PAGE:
The EU AI Act must be built on the highest transparency standards.

Freedom of Artistic Expression and Cultural Policy IPR Regulation and Policy AI Regulation and Policy Highlight EuroFIA News

Performers’, authors’ and other creative workers’ organizations at EU level jointly call the EU Commission, Parliament and Council, convening in trilogue for final amendments to the EU AI Act, to ensure that AI training and deployment uphold the highest standards of transparency. Despite positive amendments suggested by the EU Parliament, requiring providers of foundational models to “make publicly available a sufficiently detailed summary of the use of training data protected under copyright law” the draft regulation falls short of empowering artists and creative workers to effectively monitor how their protected works and performances, as well as their personal data, may be used for AI training purposes.  This is crucial for them to assert their right to autorise or prohibit such use.

Transparency must extend to all protected content and personal features used for training purposes and these lists should be readily accessible to anyone suspecting use without prior informed consent. Failure to do so may jeopardize their ability to invoke protections under the GDPR or the CDSM directive.

In addition, all use of AI should be openly disclosed to the public, with warnings about the inclusion of “deep fakes” in the content they consume, even in cases where prior consent has been granted. Broad exemptions from labelling obligations when the transformative use of AI is deemed “necessary for the exercise of the right to freedom of expression and the right to freedom of the arts and sciences” risk allowing most deep fakes to go unnoticed. In addition to the important societal implications that this may have, the potential backslash from an uninformed audience onto the artists should not be underestimated. FIA strongly asserts that audio and video labelling obligations are perfectly compatible with, and in no way impeding, these freedoms and that, considering the potential negative impacts of deepfakes when they are not recognized as such, exemptions from labeling requirements may only be envisaged when the transformative use of AI falls within a use that is authorized by law (including in the context of certain copyright exceptions).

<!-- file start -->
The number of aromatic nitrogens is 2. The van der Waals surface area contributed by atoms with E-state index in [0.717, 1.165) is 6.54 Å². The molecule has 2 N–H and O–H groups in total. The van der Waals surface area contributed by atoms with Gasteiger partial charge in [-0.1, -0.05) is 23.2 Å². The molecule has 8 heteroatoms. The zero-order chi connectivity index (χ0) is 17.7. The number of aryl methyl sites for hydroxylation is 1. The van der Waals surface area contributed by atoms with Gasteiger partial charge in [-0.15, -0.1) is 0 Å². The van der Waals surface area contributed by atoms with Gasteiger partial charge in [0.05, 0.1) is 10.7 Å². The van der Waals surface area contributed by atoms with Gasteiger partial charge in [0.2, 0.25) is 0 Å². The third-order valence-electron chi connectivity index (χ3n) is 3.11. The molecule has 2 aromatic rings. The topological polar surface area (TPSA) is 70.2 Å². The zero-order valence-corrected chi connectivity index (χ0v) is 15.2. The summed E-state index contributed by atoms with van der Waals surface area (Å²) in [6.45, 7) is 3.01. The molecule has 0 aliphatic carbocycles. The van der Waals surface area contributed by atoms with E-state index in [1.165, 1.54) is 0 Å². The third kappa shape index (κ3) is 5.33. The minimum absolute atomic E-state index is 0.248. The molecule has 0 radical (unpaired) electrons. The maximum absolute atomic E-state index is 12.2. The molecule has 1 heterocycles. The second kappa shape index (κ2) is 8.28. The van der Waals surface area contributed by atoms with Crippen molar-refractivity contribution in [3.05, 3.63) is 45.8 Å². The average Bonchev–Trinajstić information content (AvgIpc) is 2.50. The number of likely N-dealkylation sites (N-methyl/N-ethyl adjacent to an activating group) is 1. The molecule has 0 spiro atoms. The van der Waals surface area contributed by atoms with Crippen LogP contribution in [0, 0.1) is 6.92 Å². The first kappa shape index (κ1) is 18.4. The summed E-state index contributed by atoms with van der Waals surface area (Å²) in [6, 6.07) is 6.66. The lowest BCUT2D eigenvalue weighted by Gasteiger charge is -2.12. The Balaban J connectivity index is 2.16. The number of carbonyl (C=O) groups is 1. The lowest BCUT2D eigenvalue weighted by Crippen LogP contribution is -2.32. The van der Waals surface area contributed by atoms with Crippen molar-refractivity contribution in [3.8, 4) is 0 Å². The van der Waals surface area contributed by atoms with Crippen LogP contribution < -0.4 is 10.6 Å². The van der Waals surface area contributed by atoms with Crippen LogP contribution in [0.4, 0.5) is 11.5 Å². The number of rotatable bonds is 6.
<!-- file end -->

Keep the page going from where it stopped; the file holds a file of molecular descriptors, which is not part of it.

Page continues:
FIA urges the EU decision-makers to make sure that the AI Act, which is poised to be a pioneering effort by a major regulator to harness the unfettered use of AI, setting a benchmark for global regulation, is enthused with the highest degree of transparency, safeguarding the rights of artists and other cultural workers and mitigating the (high) risks associated with disinformation to protect our societies.

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